We read with interest the recent article by Crum-Cianflone et al.  describing the independent predictors of incident AIDS-defining and non-AIDS-defining cancer in their multicenter, prospective natural history study of 4498 US military beneficiaries diagnosed with HIV between 1984 and 2006. Analyses were adjusted for year of HIV diagnosis and stratified by HIV diagnosis era (<1996 and >1996). Multivariate risk factors for non-AIDS-defining cancer (n = 135; most common cancer, nonmelanoma skin cancer n = 63) included increasing age at HIV diagnosis and white race; there was no association with latest CD4 cell count or HAART use. The authors concluded that the ageing of the HIV population was the primary factor associated with the rising rates of non-AIDS-defining cancer between the pre-HAART and post-HAART eras. Cumulative duration of immunosuppression was not assessed.
The finding of an absence of an association between markers of immune deficiency and non-AIDS-defining cancer risk differs with those from two recently published cohort studies. The D:A:D study examined risk factors for mortality due to AIDS-defining and non-AIDS-defining cancer in 23 437 HIV-positive patients on HAART . The independent risk factors for death from a non-AIDS-defining cancer (n = 193; most common cancer, lung cancer n = 62) were current age, latest CD4 cell count, duration of exposure to HAART, hepatitis B status, and calendar year. Interestingly, cumulative duration of immunosuppression, defined as the total time spent with a CD4 cell count less than 200 cells/μl, was significant in univariate modeling but not after adjustment for latest CD4 cell count.
The Chelsea and Westminster HIV cohort study examined risk factors for incident non-AIDS-defining cancer in 11 112 HIV-positive patients between 1983 and 2007 . Nadir CD4 cell count less than 200 cells/μl and receipt of HAART independently predicted risk of non-AIDS-defining cancer (n = 150; most common cancer, anal cancer, n = 44) after adjustment for age, sex, ethnic group, AIDS-defining condition, and duration of HIV infection more than 5 years. In the multivariate model, HIV infection for more than 5 years was associated with a nonsignificantly increased risk [hazard ratio (HR) 1.44, 95% confidence interval (CI) 0.97–2.14]. Site-specific analyses were also performed, but the risk estimates were very imprecise.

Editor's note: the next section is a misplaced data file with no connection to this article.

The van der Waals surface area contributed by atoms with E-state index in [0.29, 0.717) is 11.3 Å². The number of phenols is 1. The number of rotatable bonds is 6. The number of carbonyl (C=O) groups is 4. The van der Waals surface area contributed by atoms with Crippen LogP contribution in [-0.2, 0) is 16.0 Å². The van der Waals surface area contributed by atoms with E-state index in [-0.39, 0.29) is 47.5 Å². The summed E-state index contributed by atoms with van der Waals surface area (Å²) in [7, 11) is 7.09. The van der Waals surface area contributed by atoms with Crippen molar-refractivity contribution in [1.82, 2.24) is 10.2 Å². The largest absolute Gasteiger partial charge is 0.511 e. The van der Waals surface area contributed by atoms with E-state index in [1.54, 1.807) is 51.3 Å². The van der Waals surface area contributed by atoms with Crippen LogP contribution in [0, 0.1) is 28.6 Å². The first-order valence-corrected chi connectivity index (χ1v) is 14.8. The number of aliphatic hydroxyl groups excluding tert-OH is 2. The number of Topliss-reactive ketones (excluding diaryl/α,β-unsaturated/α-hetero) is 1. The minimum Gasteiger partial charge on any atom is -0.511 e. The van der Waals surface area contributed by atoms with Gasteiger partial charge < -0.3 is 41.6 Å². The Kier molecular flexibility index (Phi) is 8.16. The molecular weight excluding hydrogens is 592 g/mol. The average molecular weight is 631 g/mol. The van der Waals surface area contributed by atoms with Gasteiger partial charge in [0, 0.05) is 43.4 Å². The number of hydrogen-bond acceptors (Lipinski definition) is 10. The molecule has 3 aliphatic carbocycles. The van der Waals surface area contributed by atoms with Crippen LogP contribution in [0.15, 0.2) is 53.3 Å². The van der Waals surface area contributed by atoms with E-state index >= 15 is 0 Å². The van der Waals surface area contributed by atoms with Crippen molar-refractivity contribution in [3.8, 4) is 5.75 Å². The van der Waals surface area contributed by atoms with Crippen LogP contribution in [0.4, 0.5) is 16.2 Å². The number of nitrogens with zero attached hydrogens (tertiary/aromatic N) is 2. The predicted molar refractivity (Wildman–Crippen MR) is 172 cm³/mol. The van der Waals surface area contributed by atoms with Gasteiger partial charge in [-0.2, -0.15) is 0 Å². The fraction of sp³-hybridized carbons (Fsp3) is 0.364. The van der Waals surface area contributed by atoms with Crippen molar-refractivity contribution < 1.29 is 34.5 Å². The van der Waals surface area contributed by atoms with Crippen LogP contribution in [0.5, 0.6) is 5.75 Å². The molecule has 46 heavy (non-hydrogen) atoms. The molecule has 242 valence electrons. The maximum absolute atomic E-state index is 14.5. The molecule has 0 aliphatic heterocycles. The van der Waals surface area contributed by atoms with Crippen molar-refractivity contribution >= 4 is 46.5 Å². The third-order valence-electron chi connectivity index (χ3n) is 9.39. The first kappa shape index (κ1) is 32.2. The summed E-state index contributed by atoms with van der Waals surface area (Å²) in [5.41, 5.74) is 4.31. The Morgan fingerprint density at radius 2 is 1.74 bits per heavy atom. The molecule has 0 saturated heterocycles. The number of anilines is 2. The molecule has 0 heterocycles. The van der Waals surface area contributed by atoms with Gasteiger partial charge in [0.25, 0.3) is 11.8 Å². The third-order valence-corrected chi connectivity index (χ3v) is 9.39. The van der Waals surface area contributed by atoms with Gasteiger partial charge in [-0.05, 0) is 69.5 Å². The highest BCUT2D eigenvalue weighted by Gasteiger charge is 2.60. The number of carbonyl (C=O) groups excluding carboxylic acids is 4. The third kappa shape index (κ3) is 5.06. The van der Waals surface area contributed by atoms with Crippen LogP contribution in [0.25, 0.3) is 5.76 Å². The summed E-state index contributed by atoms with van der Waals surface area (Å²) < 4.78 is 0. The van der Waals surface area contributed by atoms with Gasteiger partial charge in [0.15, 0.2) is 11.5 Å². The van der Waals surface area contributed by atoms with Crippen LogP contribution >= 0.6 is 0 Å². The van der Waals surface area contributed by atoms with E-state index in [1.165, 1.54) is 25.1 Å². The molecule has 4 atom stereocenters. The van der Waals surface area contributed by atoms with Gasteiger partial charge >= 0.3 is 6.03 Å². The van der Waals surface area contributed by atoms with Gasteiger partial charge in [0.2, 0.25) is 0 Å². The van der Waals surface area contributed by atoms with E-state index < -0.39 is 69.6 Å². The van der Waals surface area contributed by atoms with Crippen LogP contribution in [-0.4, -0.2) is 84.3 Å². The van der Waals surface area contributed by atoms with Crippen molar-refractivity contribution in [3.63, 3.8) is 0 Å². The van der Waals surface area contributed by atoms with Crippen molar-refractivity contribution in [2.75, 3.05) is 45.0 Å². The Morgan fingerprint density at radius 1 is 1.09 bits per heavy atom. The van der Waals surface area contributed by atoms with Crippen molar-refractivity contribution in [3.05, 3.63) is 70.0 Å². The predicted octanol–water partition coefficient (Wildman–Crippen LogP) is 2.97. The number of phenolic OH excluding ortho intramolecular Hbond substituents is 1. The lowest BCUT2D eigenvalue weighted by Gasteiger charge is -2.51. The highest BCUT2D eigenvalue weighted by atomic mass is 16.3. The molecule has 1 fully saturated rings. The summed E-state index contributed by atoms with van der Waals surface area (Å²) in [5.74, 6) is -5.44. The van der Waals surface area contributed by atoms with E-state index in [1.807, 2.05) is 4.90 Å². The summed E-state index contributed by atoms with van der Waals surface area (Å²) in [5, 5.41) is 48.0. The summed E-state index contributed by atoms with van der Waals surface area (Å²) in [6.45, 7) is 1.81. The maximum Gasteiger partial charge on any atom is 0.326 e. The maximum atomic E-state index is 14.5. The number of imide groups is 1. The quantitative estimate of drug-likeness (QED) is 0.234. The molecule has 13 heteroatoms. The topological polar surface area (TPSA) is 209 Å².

We believe that the findings from these studies suggest that HIV-related immunosuppression does play an important role in the risk of specific cancers in the HAART era. The remarkable similarity in the range of cancers occurring at excess rates in solid organ transplant recipients and people with HIV infection strongly supports an effect of long-term immunosuppression on cancer incidence . Independent risk factors for immune-related cancers such as nonmelanoma skin cancer  and lip cancer  in kidney transplant recipients include a strong positive association with both increasing age and increasing duration of immunosuppression.
We recommend that future, large-scale studies of cohorts in the HAART era examine the independent effects of ageing, the time-dependent severity of immunosuppression, and the cumulative duration of immunosuppression on cancer risk. Furthermore, we suggest that these analyses be performed for individual cancers or perhaps for groups of related cancers, such as those associated with infection by the same virus. Interpretation of risk factor analyses based on all ‘non-AIDS-defining cancers’ is very challenging, given the broad array of cancers included in this classification and the differential effect of immunodeficiency on cancer risk . Findings from site-specific risk factor analyses will assist in the development of strategies to minimize or prevent the occurrence of cancer in patients with long-term immune deficiency.
C.M.V. is supported by a National Health and Medical Research Council Career Development Award (ID 510346) and a Cancer Institute NSW Career Support and Development Fellowship (ID 07-CDF-1/38). M.T.V. is supported by a National Health and Medical Research Council Postgraduate Scholarship Award (ID 401131) and a Cancer Institute NSW Research Scholar Award (06/RSA/1/28).
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